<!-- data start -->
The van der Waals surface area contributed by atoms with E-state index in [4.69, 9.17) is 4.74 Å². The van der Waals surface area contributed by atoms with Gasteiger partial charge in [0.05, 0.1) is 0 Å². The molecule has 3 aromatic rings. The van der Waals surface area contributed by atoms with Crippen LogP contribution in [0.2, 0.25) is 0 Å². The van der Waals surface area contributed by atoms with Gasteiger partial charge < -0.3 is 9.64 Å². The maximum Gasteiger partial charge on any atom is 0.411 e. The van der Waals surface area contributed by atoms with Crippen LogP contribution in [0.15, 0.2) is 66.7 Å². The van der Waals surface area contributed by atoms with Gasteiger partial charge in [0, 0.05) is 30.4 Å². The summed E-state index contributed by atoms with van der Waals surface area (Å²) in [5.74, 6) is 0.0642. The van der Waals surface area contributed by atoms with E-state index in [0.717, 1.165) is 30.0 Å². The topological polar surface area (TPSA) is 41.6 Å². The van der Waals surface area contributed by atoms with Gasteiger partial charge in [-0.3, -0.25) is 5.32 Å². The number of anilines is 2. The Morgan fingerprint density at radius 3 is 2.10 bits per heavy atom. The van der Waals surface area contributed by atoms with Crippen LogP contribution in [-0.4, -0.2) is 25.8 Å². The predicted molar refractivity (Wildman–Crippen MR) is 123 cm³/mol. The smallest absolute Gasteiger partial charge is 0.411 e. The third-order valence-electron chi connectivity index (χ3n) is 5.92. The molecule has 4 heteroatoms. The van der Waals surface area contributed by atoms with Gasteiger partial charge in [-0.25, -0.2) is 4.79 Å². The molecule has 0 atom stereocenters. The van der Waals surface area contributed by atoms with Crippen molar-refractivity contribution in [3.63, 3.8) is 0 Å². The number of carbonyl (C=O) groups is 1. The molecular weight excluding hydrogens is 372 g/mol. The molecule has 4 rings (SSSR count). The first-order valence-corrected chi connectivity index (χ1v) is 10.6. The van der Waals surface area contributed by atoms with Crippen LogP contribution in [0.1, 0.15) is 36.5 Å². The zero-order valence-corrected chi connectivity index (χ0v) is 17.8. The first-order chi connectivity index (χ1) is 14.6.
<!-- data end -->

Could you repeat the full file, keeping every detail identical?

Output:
The van der Waals surface area contributed by atoms with E-state index in [4.69, 9.17) is 4.74 Å². The van der Waals surface area contributed by atoms with Gasteiger partial charge in [0.05, 0.1) is 0 Å². The molecule has 3 aromatic rings. The van der Waals surface area contributed by atoms with Crippen LogP contribution in [0.2, 0.25) is 0 Å². The van der Waals surface area contributed by atoms with Gasteiger partial charge < -0.3 is 9.64 Å². The maximum Gasteiger partial charge on any atom is 0.411 e. The van der Waals surface area contributed by atoms with Crippen LogP contribution in [0.15, 0.2) is 66.7 Å². The van der Waals surface area contributed by atoms with Gasteiger partial charge in [0, 0.05) is 30.4 Å². The summed E-state index contributed by atoms with van der Waals surface area (Å²) in [5.74, 6) is 0.0642. The van der Waals surface area contributed by atoms with E-state index in [0.717, 1.165) is 30.0 Å². The topological polar surface area (TPSA) is 41.6 Å². The van der Waals surface area contributed by atoms with Gasteiger partial charge in [-0.3, -0.25) is 5.32 Å². The number of anilines is 2. The Morgan fingerprint density at radius 3 is 2.10 bits per heavy atom. The van der Waals surface area contributed by atoms with Crippen LogP contribution in [-0.4, -0.2) is 25.8 Å². The predicted molar refractivity (Wildman–Crippen MR) is 123 cm³/mol. The smallest absolute Gasteiger partial charge is 0.411 e. The third-order valence-electron chi connectivity index (χ3n) is 5.92. The molecule has 4 heteroatoms. The van der Waals surface area contributed by atoms with Gasteiger partial charge in [-0.25, -0.2) is 4.79 Å². The molecule has 0 atom stereocenters. The van der Waals surface area contributed by atoms with Crippen molar-refractivity contribution in [3.63, 3.8) is 0 Å². The number of carbonyl (C=O) groups is 1. The molecular weight excluding hydrogens is 372 g/mol. The molecule has 4 rings (SSSR count). The first-order valence-corrected chi connectivity index (χ1v) is 10.6. The van der Waals surface area contributed by atoms with Crippen LogP contribution in [0.1, 0.15) is 36.5 Å². The zero-order valence-corrected chi connectivity index (χ0v) is 17.8. The first-order chi connectivity index (χ1) is 14.6.